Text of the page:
Horrible Jeremy Hunt has, as expected, landed the job of secretary of state for culture, Olympics, media and sport in the newly formed coalition government. The Conservative MP, who broke the spirit, if not the actual letter, of employment law last year by suggesting that the BBC should be employing journalists based on political affiliations rather than ability has been the shadow culture minister for the past three years and replaces outgoing Labour minister Ben Bradshaw. Hunt also takes on the responsibilities of Tessa Jowell, the former Olympics Minister. In an interview with Broadcast magazine earlier this year, Hunt outlined plans to publish the pay of top BBC talent while at the same time lowering the salaries of the public broadcaster's executives such as director general Mark Thompson. He stopped short of discussing any big structural reforms of the broadcast industry and attempted to distance the Conservatives from BSkyB, which openly backed the party's election campaign. Hunt said the Conservatives were against 'top slicing' the licence fee to divert funds to prop up regional news on ITV. Instead, he has called for the introduction of 'city-based television services' for the commercial broadcaster. Elsewhere, Hunt has said that the Tories have no plans to privatise Channel 4. Any hopes the broad-left have that Nick Clegg could be a useful break on the sinister parts of Hunt's agenda towards the BBC can, probably, be comfortably shelved. After all, Nick's just seen the size of his ministerial limo and expense account. See right. Way, way, to the right. There's a very good piece from the BBC's Torin Douglas here on the likely ramification for broadcasters in general and the BBC in particular. 'ITV's new management team want further cuts in regulation - particularly over the rules on selling advertising; the radio industry needs Government clarity on the switchover from analogue to digital radio,' noted Torin. 'But neither is likely to be a priority for the new coalition government. For the BBC, being on the back-burner may seem a relief. Until recently, the corporation found itself under fire from all the main parties. Freezing or top-slicing the licence fee, abolishing the BBC Trust, and auditing the BBC's accounts were all proposed by one party or another - but none of these are likely to become policy in the short-term. Indeed, during the election campaign, all the parties stressed how much they respected the BBC and its independence.'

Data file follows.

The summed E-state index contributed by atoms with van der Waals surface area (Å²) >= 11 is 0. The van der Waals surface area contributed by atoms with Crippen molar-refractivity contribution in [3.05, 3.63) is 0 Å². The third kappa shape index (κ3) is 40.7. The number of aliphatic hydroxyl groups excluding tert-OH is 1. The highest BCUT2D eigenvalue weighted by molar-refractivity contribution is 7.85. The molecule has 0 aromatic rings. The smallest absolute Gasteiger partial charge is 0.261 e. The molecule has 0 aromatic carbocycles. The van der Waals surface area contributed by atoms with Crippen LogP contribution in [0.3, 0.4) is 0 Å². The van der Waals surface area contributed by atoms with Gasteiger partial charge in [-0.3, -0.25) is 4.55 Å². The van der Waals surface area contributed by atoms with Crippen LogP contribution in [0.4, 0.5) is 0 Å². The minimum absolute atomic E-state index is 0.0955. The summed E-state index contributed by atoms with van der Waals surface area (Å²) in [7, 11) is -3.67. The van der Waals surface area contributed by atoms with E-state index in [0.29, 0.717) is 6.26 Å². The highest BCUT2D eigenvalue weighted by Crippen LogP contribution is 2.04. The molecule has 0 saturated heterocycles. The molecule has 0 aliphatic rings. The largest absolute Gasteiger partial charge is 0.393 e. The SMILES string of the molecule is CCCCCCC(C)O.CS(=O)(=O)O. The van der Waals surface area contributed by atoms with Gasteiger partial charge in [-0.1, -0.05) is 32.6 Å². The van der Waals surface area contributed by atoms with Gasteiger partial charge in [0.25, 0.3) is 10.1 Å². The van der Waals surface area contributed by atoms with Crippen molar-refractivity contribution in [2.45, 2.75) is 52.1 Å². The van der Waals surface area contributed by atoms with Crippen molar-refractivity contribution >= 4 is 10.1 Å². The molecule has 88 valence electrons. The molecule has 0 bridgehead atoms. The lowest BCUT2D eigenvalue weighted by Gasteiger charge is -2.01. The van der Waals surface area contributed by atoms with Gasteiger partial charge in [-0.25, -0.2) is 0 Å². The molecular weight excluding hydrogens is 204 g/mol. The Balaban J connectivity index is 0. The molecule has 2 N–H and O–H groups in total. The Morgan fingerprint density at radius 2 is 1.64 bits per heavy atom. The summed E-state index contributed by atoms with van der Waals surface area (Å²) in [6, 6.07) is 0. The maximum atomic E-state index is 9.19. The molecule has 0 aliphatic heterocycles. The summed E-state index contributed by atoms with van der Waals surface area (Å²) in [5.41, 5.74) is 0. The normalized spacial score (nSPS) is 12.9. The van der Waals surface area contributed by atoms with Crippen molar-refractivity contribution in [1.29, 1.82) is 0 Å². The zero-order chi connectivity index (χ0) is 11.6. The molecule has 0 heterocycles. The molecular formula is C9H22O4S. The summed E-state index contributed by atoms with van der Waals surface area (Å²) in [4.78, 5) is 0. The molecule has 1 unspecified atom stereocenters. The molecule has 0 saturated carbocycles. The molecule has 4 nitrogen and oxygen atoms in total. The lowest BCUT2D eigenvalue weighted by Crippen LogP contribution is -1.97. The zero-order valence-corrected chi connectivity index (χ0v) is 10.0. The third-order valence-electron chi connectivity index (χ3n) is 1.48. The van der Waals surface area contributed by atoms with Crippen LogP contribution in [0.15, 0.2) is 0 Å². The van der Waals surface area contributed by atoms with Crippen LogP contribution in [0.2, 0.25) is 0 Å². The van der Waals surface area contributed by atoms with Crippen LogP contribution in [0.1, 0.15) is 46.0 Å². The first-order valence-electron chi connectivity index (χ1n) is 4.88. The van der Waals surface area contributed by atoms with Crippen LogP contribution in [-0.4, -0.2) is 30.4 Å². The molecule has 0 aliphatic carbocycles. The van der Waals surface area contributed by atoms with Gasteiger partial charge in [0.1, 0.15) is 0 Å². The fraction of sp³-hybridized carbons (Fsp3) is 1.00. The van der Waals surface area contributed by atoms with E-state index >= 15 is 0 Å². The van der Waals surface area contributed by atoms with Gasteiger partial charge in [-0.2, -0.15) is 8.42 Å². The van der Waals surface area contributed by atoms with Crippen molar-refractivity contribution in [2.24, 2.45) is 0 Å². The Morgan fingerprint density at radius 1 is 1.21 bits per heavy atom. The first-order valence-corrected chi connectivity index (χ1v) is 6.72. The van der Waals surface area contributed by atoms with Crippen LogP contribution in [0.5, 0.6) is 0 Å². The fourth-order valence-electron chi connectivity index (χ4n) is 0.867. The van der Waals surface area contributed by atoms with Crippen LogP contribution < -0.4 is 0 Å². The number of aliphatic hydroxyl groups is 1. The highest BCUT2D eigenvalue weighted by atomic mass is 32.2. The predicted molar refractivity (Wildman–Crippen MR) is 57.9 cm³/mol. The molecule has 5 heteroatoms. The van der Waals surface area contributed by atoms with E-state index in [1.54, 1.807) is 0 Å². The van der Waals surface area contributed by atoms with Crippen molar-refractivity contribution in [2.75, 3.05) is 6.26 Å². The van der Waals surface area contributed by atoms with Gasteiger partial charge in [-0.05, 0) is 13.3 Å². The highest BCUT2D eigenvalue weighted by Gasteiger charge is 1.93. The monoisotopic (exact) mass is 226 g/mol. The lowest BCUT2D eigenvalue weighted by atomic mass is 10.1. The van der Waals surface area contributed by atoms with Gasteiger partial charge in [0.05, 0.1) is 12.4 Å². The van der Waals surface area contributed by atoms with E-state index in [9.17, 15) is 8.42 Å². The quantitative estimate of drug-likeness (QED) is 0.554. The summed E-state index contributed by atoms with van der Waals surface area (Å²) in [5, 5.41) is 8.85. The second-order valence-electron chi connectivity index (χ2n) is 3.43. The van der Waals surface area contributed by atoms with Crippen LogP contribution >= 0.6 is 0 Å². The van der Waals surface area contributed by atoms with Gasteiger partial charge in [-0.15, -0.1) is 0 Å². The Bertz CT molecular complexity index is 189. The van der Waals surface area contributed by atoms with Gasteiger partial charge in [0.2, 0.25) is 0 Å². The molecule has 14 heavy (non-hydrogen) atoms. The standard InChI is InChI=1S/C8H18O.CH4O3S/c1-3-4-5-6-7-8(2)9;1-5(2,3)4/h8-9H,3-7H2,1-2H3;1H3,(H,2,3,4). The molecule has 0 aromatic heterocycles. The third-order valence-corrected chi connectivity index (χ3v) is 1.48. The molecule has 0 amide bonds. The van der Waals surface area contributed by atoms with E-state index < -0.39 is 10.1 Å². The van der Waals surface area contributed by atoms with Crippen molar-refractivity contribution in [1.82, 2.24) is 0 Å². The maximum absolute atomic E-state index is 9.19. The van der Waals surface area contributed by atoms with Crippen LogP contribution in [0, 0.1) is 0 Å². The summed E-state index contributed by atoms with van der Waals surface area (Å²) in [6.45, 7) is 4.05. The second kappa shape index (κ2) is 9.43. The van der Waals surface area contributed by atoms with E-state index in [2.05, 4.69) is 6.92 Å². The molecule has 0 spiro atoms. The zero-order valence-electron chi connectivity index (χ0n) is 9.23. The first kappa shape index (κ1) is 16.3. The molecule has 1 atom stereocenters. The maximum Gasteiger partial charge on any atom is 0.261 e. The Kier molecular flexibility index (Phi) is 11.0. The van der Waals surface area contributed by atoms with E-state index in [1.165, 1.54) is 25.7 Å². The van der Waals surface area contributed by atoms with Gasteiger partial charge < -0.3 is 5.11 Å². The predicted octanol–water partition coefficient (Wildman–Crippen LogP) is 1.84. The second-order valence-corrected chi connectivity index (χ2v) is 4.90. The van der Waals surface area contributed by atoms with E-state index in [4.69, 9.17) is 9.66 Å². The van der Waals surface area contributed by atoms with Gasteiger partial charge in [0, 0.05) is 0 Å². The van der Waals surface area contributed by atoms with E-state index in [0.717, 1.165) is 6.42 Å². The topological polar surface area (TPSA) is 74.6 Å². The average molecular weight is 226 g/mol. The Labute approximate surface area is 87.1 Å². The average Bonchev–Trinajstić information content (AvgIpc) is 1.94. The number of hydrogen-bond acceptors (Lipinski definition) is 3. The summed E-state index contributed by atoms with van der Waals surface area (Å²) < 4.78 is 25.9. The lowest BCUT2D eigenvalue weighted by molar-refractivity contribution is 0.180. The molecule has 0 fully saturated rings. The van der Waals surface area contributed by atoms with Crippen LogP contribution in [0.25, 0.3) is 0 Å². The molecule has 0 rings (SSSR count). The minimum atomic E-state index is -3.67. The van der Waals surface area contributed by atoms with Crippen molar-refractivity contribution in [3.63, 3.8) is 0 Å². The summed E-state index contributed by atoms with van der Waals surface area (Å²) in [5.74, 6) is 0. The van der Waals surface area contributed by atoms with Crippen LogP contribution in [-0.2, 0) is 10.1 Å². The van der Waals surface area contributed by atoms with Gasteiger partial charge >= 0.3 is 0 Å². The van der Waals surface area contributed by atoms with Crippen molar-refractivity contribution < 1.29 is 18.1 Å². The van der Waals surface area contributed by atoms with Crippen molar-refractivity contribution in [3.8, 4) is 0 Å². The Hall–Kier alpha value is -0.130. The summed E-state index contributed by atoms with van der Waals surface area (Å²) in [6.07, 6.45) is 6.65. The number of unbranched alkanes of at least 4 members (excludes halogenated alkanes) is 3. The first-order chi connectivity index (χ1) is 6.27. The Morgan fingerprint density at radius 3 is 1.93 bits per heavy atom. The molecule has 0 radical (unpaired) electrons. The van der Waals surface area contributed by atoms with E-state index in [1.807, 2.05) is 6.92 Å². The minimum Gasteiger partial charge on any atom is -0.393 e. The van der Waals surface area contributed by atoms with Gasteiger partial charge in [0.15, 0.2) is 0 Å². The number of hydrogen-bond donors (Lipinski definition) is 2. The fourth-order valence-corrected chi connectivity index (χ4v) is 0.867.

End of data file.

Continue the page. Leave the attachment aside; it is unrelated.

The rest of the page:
The 'aggressive' interview tactics of Sky News presenters Kay Burley and Adam Boulton have resulted in more than fourteen hundred complaints to regulator Ofcom. Kay Burley has received seven hundred and twenty two complaints as of yesterday following her interview on Saturday with David Babbs, leader of campaign group Thirty Eight Degrees. Her colleague Boulton has received six hundred and ninety six complaints from viewers in response to his on-air spat with Labour's former head of communications Alistair Campbell. The complainants accused Burley of 'bias' and 'aggressive behaviour' in the interview. The exchange saw Campbell accuse Sky News' political editor of treating Gordon Brown like 'dead meat' and wanting David Cameron in Downing Street on Monday afternoon. At one point, a clearly angry Boulton responded: 'Don't keep telling me what I think. I'm fed up with you telling me what I think.' The level of complaints is likely to loan support to those media commentators who have already called for both presenters to step down as a result of their techniques. Both interviews were broadcast live by Sky News during the election campaign which has defended its reporters' actions.Yer Keith Telly Topping hopes that dear blog readers have caught some of Channel 4's new trails for the forthcoming series of Location, Location, Location. The one in which Phil Spencer playfully spanks Kirstie Allsopp's sizeable ass as they walk down a country lane. Well, we've all dreamed of doing it at some stage, be fair. They're obviously after the old BDSM community vote. Naughty Channel 4.